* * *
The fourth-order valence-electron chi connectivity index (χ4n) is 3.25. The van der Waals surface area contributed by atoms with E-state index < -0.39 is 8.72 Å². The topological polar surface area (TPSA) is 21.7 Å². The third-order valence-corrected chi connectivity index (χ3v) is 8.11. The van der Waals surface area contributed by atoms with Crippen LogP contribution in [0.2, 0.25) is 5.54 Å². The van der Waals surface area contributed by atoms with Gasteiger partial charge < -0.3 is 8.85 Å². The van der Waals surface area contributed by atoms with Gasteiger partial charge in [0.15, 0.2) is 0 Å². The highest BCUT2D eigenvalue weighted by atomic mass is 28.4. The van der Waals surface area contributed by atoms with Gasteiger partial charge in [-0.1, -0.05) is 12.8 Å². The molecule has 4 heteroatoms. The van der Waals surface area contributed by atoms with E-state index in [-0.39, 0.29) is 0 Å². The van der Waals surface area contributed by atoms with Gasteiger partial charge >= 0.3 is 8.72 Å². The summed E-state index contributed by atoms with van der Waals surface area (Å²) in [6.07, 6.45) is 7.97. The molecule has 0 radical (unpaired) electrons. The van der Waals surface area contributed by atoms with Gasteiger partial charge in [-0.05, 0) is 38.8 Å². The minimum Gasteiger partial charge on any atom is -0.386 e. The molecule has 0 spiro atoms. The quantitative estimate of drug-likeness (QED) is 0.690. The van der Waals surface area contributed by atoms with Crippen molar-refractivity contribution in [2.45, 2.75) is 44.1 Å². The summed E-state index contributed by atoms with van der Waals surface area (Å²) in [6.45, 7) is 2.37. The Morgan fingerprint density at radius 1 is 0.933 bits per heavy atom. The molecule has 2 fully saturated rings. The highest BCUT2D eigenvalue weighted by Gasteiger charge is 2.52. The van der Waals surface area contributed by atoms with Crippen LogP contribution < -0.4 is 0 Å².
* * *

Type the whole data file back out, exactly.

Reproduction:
The fourth-order valence-electron chi connectivity index (χ4n) is 3.25. The van der Waals surface area contributed by atoms with E-state index < -0.39 is 8.72 Å². The topological polar surface area (TPSA) is 21.7 Å². The third-order valence-corrected chi connectivity index (χ3v) is 8.11. The van der Waals surface area contributed by atoms with Crippen LogP contribution in [0.2, 0.25) is 5.54 Å². The van der Waals surface area contributed by atoms with Gasteiger partial charge < -0.3 is 8.85 Å². The van der Waals surface area contributed by atoms with Gasteiger partial charge in [0.15, 0.2) is 0 Å². The highest BCUT2D eigenvalue weighted by atomic mass is 28.4. The van der Waals surface area contributed by atoms with Gasteiger partial charge in [-0.1, -0.05) is 12.8 Å². The molecule has 4 heteroatoms. The van der Waals surface area contributed by atoms with E-state index in [-0.39, 0.29) is 0 Å². The van der Waals surface area contributed by atoms with Gasteiger partial charge >= 0.3 is 8.72 Å². The summed E-state index contributed by atoms with van der Waals surface area (Å²) in [6.07, 6.45) is 7.97. The molecule has 0 radical (unpaired) electrons. The van der Waals surface area contributed by atoms with Gasteiger partial charge in [-0.05, 0) is 38.8 Å². The minimum Gasteiger partial charge on any atom is -0.386 e. The molecule has 0 spiro atoms. The quantitative estimate of drug-likeness (QED) is 0.690. The van der Waals surface area contributed by atoms with Crippen molar-refractivity contribution in [2.45, 2.75) is 44.1 Å². The summed E-state index contributed by atoms with van der Waals surface area (Å²) in [6.45, 7) is 2.37. The Morgan fingerprint density at radius 1 is 0.933 bits per heavy atom. The molecule has 2 fully saturated rings. The highest BCUT2D eigenvalue weighted by Gasteiger charge is 2.52. The van der Waals surface area contributed by atoms with Crippen LogP contribution < -0.4 is 0 Å².